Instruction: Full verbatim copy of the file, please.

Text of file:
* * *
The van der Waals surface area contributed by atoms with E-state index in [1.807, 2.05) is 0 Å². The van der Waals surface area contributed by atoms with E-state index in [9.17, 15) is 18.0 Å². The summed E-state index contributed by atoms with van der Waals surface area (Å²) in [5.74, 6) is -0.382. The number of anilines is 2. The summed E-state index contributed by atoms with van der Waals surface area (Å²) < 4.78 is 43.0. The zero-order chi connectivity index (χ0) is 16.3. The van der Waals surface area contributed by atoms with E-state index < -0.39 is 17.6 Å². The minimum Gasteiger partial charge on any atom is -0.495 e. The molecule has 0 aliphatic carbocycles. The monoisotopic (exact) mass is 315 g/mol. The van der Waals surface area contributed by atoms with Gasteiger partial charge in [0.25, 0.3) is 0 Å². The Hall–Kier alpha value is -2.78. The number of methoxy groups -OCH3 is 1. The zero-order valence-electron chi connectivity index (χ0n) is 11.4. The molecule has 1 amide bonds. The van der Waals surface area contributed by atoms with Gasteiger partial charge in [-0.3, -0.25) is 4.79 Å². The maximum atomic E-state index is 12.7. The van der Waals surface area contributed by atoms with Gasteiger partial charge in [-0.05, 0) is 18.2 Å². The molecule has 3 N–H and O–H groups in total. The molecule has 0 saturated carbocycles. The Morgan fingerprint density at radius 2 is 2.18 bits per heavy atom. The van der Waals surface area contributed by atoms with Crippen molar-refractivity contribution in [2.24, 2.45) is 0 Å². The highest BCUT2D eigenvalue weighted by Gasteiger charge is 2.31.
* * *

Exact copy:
The van der Waals surface area contributed by atoms with E-state index in [1.807, 2.05) is 0 Å². The van der Waals surface area contributed by atoms with E-state index in [9.17, 15) is 18.0 Å². The summed E-state index contributed by atoms with van der Waals surface area (Å²) in [5.74, 6) is -0.382. The number of anilines is 2. The summed E-state index contributed by atoms with van der Waals surface area (Å²) < 4.78 is 43.0. The zero-order chi connectivity index (χ0) is 16.3. The van der Waals surface area contributed by atoms with E-state index < -0.39 is 17.6 Å². The minimum Gasteiger partial charge on any atom is -0.495 e. The molecule has 0 aliphatic carbocycles. The monoisotopic (exact) mass is 315 g/mol. The van der Waals surface area contributed by atoms with Gasteiger partial charge in [0.25, 0.3) is 0 Å². The Hall–Kier alpha value is -2.78. The number of methoxy groups -OCH3 is 1. The zero-order valence-electron chi connectivity index (χ0n) is 11.4. The molecule has 1 amide bonds. The van der Waals surface area contributed by atoms with Gasteiger partial charge in [-0.3, -0.25) is 4.79 Å². The maximum atomic E-state index is 12.7. The van der Waals surface area contributed by atoms with Gasteiger partial charge in [-0.05, 0) is 18.2 Å². The molecule has 3 N–H and O–H groups in total. The molecule has 0 saturated carbocycles. The Morgan fingerprint density at radius 2 is 2.18 bits per heavy atom. The van der Waals surface area contributed by atoms with Crippen molar-refractivity contribution in [2.24, 2.45) is 0 Å². The highest BCUT2D eigenvalue weighted by Gasteiger charge is 2.31.